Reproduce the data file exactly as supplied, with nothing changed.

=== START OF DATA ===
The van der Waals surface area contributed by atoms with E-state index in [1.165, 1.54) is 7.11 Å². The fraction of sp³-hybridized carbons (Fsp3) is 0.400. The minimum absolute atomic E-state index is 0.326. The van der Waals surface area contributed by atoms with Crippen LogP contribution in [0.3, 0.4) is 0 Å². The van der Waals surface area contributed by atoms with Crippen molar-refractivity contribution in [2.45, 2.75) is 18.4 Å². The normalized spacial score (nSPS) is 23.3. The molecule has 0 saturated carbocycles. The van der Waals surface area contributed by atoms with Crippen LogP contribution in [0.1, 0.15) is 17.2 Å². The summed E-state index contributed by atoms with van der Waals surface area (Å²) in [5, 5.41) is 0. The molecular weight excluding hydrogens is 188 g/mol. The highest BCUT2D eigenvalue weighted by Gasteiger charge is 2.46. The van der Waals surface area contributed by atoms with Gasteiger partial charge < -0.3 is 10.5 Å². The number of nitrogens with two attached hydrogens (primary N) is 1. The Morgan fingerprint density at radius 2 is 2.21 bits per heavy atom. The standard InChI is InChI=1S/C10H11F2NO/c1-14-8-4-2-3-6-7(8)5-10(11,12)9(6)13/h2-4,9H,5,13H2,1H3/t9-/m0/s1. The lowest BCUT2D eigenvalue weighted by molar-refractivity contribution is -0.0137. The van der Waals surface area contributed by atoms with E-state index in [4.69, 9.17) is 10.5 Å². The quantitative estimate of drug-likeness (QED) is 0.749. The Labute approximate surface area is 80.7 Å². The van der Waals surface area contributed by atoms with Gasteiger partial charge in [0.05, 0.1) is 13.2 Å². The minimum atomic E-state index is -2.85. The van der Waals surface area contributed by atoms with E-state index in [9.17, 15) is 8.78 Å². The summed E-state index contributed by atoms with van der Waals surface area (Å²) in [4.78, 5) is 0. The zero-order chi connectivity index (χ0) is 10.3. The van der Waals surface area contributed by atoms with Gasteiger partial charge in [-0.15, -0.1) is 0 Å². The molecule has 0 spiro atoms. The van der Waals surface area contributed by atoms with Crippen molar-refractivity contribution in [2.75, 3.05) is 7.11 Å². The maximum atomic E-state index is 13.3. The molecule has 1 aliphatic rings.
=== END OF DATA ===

The van der Waals surface area contributed by atoms with E-state index in [1.165, 1.54) is 7.11 Å². The fraction of sp³-hybridized carbons (Fsp3) is 0.400. The minimum absolute atomic E-state index is 0.326. The van der Waals surface area contributed by atoms with Crippen LogP contribution in [0.3, 0.4) is 0 Å². The van der Waals surface area contributed by atoms with Crippen molar-refractivity contribution in [2.45, 2.75) is 18.4 Å². The normalized spacial score (nSPS) is 23.3. The molecule has 0 saturated carbocycles. The van der Waals surface area contributed by atoms with Crippen LogP contribution in [0.1, 0.15) is 17.2 Å². The summed E-state index contributed by atoms with van der Waals surface area (Å²) in [5, 5.41) is 0. The molecular weight excluding hydrogens is 188 g/mol. The highest BCUT2D eigenvalue weighted by Gasteiger charge is 2.46. The van der Waals surface area contributed by atoms with Gasteiger partial charge < -0.3 is 10.5 Å². The number of nitrogens with two attached hydrogens (primary N) is 1. The Morgan fingerprint density at radius 2 is 2.21 bits per heavy atom. The standard InChI is InChI=1S/C10H11F2NO/c1-14-8-4-2-3-6-7(8)5-10(11,12)9(6)13/h2-4,9H,5,13H2,1H3/t9-/m0/s1. The lowest BCUT2D eigenvalue weighted by molar-refractivity contribution is -0.0137. The van der Waals surface area contributed by atoms with E-state index in [4.69, 9.17) is 10.5 Å². The quantitative estimate of drug-likeness (QED) is 0.749. The Labute approximate surface area is 80.7 Å². The van der Waals surface area contributed by atoms with Gasteiger partial charge in [0.05, 0.1) is 13.2 Å². The minimum atomic E-state index is -2.85. The van der Waals surface area contributed by atoms with E-state index in [9.17, 15) is 8.78 Å². The summed E-state index contributed by atoms with van der Waals surface area (Å²) in [4.78, 5) is 0. The zero-order chi connectivity index (χ0) is 10.3. The van der Waals surface area contributed by atoms with Gasteiger partial charge in [-0.15, -0.1) is 0 Å². The molecule has 0 spiro atoms. The van der Waals surface area contributed by atoms with Crippen molar-refractivity contribution in [2.75, 3.05) is 7.11 Å². The maximum atomic E-state index is 13.3. The molecule has 1 aliphatic rings.